white stripes under the blue chief and bordered in gold, the arrows in gold and the laurel
in green in opposing talons, the sky behind the eagle's head a sunburst fading to a
9 The flag measures sixty-eight inches on its
staff by seventy-five inches on its fly, exclusive of the
ON July 28, 1861, just four days after the Fifth Wisconsin had departed for Washington, the Sixth Wisconsin followed her sister regiment. The Sixth left with but a single flag, the blue regimental color presented by the state ten days earlier. The national color had failed to materialize. However, with the organization and equipage of the Seventh and Eighth regiments, the state would rectify its failure to furnish that national color.
On July 23, 1861, the U.S. War Department authorized Wisconsin to complete the organization of the two additional active militia regiments that the Wisconsin Legislature had established at Governor Randall's urging. Although the governor had not planned to call the Seventh and Eighth regiments into camp until after the fall harvest, the Union defeat at the battle of Wilson's Creek in Missouri prompted the War Department to press Governor Randall for an earlier rendezvous. Wisconsin's Quartermaster-General therefore began to arrange for the equipping of these two new units. On August 20, 1861, an order was confirmed with Gilbert Hubbard & Co. that provided flags not only for the two new regiments, but also for the Sixth regiment's lack of a national standard as well. Deputy Quartermaster-General Means's order was succinct, stating in part: (11)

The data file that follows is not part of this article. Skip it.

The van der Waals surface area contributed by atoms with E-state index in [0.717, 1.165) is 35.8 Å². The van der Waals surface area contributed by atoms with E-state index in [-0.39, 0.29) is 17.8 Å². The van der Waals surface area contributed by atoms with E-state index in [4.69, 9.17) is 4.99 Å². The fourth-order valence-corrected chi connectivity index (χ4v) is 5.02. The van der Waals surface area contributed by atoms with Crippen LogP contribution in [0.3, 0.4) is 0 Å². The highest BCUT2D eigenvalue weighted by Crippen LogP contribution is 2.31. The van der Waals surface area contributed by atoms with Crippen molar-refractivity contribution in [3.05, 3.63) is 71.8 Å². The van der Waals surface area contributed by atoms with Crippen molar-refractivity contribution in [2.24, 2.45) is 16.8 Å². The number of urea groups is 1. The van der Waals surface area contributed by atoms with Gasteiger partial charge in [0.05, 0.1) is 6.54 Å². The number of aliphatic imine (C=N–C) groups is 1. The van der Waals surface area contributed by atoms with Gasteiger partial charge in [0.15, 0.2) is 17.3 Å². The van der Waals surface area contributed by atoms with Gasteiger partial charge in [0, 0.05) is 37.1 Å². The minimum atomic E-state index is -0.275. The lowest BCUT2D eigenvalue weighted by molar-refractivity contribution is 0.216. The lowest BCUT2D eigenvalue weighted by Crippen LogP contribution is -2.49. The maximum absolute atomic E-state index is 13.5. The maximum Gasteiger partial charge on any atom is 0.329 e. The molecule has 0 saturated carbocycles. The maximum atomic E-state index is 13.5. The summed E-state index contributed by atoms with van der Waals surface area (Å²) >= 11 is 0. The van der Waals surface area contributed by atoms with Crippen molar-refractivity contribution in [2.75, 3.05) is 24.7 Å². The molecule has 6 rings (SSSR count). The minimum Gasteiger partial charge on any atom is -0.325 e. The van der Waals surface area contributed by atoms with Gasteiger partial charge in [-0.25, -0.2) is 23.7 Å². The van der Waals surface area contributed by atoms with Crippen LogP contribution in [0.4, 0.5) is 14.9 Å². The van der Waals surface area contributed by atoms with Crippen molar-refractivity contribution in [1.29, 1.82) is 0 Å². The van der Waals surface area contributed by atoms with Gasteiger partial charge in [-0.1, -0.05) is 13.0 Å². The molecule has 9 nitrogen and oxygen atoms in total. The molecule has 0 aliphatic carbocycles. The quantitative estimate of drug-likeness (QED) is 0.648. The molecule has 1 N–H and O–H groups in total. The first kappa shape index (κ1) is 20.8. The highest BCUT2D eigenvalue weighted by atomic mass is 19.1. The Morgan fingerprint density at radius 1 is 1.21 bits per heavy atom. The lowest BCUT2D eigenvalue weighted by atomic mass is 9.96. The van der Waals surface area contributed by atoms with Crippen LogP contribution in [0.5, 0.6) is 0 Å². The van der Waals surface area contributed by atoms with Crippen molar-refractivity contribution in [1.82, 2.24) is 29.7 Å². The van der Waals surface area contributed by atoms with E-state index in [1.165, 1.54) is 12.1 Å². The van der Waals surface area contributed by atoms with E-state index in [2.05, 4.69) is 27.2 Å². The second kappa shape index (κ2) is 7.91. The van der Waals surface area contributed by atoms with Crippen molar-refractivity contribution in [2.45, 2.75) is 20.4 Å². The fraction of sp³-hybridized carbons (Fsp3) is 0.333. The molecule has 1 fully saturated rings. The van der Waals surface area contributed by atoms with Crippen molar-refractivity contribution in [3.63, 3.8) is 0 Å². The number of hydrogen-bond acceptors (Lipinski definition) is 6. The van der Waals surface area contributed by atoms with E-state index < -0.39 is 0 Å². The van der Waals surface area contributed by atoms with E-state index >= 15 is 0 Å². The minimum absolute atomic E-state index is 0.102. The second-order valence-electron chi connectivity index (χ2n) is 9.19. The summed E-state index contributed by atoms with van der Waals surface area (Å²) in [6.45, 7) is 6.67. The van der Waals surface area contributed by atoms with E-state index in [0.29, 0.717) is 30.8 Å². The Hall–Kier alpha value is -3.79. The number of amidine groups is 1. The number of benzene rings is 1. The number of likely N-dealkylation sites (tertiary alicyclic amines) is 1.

Please send us at as early a day as